Filing as Head of Household is an option whether you are married or already divorced and have children. If you are still legally married, however, there is a special set of requirements you must meet here.
If you have children, filing as Head of Household will lead to the lowest tax bill as opposed to filing as Single. The main requirements for qualifying for Head of Household are 1) you have a child who lives with you more than half the year and 2) you need to have paid more than half the costs of keeping up the home. A full set of rules is provided in Publication 504.
The benefits of claiming Head of Household status is that you have higher deductions, more credits, and an overall lower tax rate than if you file your taxes as Single. In general, but not always, Head of Household has more benefits than Married Filing Separately.
If you have more than one child, it is possible that both you and your (ex-) spouse can file as Head of Household. You both must meet certain requirements, but it is a possibility.
If you don’t have any children or if you cannot claim Head of Household status, you must file as Single, which means you will pay the highest tax rates. As the saying goes, “It is what it is.”
Spousal support, also called alimony or maintenance, is a payment made to a former spouse as part of a divorce or separation agreement. Spousal support is taxable for the recipient and tax deductible for the payer. If you receive spousal support, that money counts as income to you, and you must pay taxes on it. If you are paying spousal support, those payments are deductible from your income.
Only payments specifically made as part of the divorce or separation agreement are considered alimony for tax purposes, meaning that voluntary or bonus payments are not included. Temporary spousal support is regarded the same as permanent spousal support from a tax perspective. Certain types of payments do not qualify as spousal support:
• Child support
• Noncash payments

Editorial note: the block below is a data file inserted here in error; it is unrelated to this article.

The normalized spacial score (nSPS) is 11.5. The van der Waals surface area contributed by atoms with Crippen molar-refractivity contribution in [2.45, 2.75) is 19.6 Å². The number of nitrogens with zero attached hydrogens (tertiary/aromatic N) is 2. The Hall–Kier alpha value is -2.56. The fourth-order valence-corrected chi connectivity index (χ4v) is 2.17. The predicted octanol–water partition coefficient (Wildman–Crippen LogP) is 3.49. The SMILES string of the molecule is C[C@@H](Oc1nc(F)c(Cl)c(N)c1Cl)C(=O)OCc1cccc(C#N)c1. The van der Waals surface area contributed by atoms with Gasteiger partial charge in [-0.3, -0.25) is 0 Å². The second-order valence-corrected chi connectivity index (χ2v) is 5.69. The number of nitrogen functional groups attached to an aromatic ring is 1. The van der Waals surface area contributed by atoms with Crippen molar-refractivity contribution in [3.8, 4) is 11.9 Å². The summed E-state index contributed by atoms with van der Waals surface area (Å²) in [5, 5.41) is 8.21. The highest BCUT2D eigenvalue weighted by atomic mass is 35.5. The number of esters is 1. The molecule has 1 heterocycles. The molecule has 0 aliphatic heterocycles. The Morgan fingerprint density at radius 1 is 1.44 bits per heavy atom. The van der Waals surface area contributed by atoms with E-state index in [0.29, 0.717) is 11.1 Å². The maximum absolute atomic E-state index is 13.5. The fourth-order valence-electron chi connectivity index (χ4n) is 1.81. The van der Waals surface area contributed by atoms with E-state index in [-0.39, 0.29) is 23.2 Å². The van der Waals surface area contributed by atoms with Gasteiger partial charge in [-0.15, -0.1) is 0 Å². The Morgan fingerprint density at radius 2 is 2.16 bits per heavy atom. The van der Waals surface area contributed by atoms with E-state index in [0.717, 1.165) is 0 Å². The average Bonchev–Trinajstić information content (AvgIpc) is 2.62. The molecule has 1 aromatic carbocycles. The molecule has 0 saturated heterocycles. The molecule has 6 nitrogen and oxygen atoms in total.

• Money for keeping up the payer’s property, such as repairs on a home
• Use of the payer’s property, for example, lending a home to a former spouse
You can, however, make payments to a third party on behalf of an ex-spouse and qualify for spousal support. For example, payments for such things as medical expenses, taxes, and tuition can still qualify as spousal support. Payments must be made in cash, so transferring property or providing a service for payment does not count as spousal support in the eyes of the IRS.
Advanced Tip: Since spousal support is taxable income for the recipient, you can use income from spousal support payments to contribute to retirement accounts.
Child support has different tax rules than spousal support. Child support is not tax deductible for the payer and is not taxable for the recipient. Child support comes from after-tax money. What does that mean in practice? If you are paying child support, it is much more expensive than receiving child support because you do not receive any tax benefits for paying it. If you are receiving child support, it’s a big benefit for you because that money is not taxed.
You need to have your own CPA when you are getting divorced and the year immediately following your divorce. It will cost you a little more money than simply using your spouse’s CPA or software, such as HR Block or TurboTax, but the many complex pitfalls that may occur during divorce can cost you dearly if you’re not careful. What if your spouse makes a mistake in preparing the tax returns? What if your spouse commits fraud? Anything can happen during divorce, and you need your own CPA to help you avoid major issues.
Taxes are complicated, and having a CPA to help you immediately following your divorce can ensure that you save money in tax payments. You need to be aware of several tax breaks and changes during divorce, and it’s better to complete things correctly than to find out years down the line that you have been paying too much!